Placeholding: Doesn’t Cure Interruptions, But It Reduces Symptoms

September 26, 2007 at 8:21 am | Posted in Attention Management, interruption science, Office, usability | 1 Comment

I’ve become convinced that one of the most significant attentional technologies that software vendors could incorporate to accommodate interruptions is what I’d call placeholding.  Since “bookmarking” has come to mean pointers to specific entries rather than points anywhere within an entry I prefer the word “placeholding”.

Why do applications that allow you to move around large pieces of content (Microsoft Word and Excel, Adobe Reader, Microsoft Internet Explorer, Mozilla Firefox) always assume you want to start at the beginning when opening a document instead of where it was the last time you looked at it?  More than half the time I think I would want it opened to where I left off when I last closed it.  And if I didn’t it’s easy enough to hit ctrl-home to get to the top whereas it is impossible to start at the top and hit a key to get to where you left off.  At a minimum it could be a preference checkbox.  This placeholding includes where the cursor was as well as what state various toggle buttons and selections were at (such as that I was in boldface, red text, the highlighter was yellow, and I had just selected a region). 

There are some technical issues to be worked around here.  Sometimes you don’t want to modify the file – a separate placeholder file, like a browser’s bookmark file could accommodate this issue.  Sometimes there are multiple users on a PC or files get shared – storing user name along with the place like some cookies do could fix that.  I don’t think the technical issues are a stopping point.  We tolerate other actions that don’t guess what we want to do correctly 100% of the time that have a lot less benefit.

In “No Task Left Behind? Examining the Nature of Fragmented Work”, a paper by Gloria Mark, Victor M. Gonzalez, and Justin Harris from the University of California, Irvine, they talk about technology requirements for supporting for fragmented work:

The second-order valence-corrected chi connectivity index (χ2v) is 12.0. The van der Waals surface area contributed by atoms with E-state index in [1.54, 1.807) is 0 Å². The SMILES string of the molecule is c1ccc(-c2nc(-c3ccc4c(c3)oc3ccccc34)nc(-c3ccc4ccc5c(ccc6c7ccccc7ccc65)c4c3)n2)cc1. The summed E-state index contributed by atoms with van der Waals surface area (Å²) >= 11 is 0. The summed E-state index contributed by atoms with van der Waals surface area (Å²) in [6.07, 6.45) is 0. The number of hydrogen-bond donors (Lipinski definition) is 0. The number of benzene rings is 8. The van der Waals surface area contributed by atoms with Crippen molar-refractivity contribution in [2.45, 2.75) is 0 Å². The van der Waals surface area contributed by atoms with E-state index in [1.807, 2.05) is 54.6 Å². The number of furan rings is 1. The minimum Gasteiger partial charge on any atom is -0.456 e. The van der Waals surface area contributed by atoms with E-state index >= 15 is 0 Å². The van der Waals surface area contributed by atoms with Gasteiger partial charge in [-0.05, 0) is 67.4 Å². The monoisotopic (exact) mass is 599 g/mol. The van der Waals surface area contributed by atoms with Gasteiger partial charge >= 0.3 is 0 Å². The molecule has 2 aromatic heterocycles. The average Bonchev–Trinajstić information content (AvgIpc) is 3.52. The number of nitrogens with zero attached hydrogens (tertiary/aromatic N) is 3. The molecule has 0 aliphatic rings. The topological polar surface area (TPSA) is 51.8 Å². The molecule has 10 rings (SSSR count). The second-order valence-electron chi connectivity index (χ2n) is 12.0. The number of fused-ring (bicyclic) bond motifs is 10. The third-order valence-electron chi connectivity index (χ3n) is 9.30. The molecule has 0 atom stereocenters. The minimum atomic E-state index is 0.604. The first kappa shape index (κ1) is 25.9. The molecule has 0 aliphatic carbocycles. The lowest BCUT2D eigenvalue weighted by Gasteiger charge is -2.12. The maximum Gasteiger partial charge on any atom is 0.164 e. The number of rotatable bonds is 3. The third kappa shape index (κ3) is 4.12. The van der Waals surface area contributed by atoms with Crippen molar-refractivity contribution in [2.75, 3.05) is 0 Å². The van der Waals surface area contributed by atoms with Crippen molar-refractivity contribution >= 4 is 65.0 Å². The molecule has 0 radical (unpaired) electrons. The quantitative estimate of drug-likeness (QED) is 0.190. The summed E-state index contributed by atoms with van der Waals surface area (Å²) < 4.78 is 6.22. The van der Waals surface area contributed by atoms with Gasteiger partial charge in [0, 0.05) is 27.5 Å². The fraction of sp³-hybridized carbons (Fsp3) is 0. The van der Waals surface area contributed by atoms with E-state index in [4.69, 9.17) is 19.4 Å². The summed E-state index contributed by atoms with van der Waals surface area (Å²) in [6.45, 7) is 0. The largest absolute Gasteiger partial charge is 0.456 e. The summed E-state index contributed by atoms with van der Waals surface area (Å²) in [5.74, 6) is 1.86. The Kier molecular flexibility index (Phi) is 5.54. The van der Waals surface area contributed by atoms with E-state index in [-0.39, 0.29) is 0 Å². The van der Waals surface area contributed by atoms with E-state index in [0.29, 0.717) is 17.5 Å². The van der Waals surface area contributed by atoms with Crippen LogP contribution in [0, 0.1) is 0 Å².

Two decades ago Bannon et al. suggested a set of
requirements for information technology to support
multitasking including providing fast task-switching and the
easy retrieval of mental context. Our work expands these
requirements for multi-tasking. We suggest three main
directions for supporting multi-tasking behavior: 1)
interruptions ideally should match the current working sphere
in order to provide benefits instead of disruptions, 2) one
should be able to easily and seamlessly switch between tasks,
and 3) interrupted tasks should be easily recoverable by
preserving the state of the task when it was interrupted and
by providing cues for reorienting to the task.

It’s this third design criteria that I’m describing here – being able to preserve the state of an application or a set of applications. 

But placeholding doesn’t seem to be high on request lists for new features, so vendors haven’t paid a lot of attention.  In the meantime I’ve gotten into the habit of doing a crude workaround while reviewing large Word documents where I place manual bookmarks within documents I’m reading by typing “[bookmark]” in long documents and saving a new local version.

While there is some minor time benefit to having placeholding, I believe the primary benefit is psychological.  A standard work pattern for information workers is that during a day they become deeply nested in what they are doing.  Multiple browser windows, a spreadsheet or two, a custom app, and a document may all be open to various palaces and the user becomes a juggler keeping all the balls circulating in their mind.  A system crash is the most extreme event that makes one realize how much they were juggling as they attempt to recreate their state upon rebooting.  Keeping these placeholders in memory hinders task-switching and increases the stress the user feels when being interrupted (or anticipates the potential of interruption).  Knowing that places are being held would not eliminate the need to retain mental context, but would reduce it by removing the burden to remember all the documents opened and places within those documents.  I hope that vendors do additional research into how users react to placeholding from an attention management, interruption science, and usability point of view. 

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  1. […] wrote yesterday about the value of placeholding as an interruption management technology.  I believe placeholding is an important but rarely mentioned benefit of virtual and […]


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